What was the learning outcome?
In this project, students learned about the properties of sound travelling through different media (solids, liquids, and air). They investigated mostly the effect of distance on the clarity and loudness of the sound in different media.
Summary of the project
Students were given a research question in context: If they were stranded on an unknown beach, would it be more efficient to send a sound message through water, ground, or air? We first defined criteria for an «efficient» message. Students then came up with their own experiment, performed it, and drew a conclusion based on their results. All throughout their work periods, students added material to a thoughtbook. At the end of the project, they submitted a lab report and their toughtbook.
I added 2 pictures. One represents a student preparing her data tables, and the second shows a student producing sound by dropping magnets from a constant height (the height of the water jug).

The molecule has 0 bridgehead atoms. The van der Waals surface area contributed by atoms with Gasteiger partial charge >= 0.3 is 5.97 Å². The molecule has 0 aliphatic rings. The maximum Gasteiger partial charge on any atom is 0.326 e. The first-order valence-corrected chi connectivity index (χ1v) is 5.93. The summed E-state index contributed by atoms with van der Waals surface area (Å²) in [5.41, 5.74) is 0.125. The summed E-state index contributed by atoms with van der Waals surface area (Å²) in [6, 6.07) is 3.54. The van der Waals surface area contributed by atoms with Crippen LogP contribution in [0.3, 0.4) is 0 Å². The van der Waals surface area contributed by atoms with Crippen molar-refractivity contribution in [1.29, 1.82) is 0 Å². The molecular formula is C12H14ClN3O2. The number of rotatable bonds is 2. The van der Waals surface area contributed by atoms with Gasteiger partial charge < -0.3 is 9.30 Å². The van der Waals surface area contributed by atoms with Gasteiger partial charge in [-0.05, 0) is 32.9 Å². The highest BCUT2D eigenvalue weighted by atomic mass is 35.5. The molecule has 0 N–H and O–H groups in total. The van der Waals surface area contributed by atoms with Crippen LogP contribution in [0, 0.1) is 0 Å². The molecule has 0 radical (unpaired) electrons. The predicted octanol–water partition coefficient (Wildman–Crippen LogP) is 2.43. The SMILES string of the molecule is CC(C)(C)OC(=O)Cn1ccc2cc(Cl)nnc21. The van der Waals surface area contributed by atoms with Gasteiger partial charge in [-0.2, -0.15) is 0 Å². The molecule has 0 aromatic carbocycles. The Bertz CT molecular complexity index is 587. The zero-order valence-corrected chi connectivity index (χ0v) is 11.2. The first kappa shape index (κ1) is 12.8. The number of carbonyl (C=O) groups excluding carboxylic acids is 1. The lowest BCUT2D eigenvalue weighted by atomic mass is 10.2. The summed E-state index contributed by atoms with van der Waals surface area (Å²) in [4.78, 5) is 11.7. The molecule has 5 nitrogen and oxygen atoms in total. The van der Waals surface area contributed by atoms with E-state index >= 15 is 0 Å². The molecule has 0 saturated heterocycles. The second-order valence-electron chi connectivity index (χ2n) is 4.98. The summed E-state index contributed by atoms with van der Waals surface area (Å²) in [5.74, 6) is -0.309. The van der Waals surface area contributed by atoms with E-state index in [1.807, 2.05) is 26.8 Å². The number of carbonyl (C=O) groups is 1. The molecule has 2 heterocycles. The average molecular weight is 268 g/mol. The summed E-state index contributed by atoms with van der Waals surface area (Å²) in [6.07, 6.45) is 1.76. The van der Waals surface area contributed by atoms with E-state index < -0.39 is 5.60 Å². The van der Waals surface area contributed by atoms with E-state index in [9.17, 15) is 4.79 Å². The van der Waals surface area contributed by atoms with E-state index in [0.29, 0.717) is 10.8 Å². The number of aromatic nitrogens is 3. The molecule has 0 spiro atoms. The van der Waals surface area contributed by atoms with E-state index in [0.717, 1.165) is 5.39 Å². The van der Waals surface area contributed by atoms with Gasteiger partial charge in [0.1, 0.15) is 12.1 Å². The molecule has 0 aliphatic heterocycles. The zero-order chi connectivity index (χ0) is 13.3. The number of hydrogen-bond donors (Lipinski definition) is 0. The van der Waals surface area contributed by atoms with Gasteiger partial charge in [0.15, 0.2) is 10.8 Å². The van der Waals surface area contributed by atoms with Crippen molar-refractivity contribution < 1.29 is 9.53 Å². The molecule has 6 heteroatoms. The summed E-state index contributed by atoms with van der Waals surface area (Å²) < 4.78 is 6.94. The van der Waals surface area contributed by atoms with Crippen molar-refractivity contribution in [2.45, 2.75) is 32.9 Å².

Source of the idea for thoughtbooks
A few days before the STAO conference, I attended a workshop by Garfield Gini-Newman, from the Critical Thinking Consortium. He gave us all a booklet about thoughtbooks (https://tc2.ca/shop/creating-thinking-classrooms-using-thoughtbooks-sustain-inquiry-p-2156) . That’s why I included thoughtbooks in this project.
Digital tools used
One student uploaded a Decibel meter to more reliably measure the loudness of sound at a certain point.
The lab reports were evaluated using a rubric focusing on objective, materials, steps, results, discussion, conclusion, respect of the deadline, scientific vocabulary, and bibliography. I added a copy of the rubric.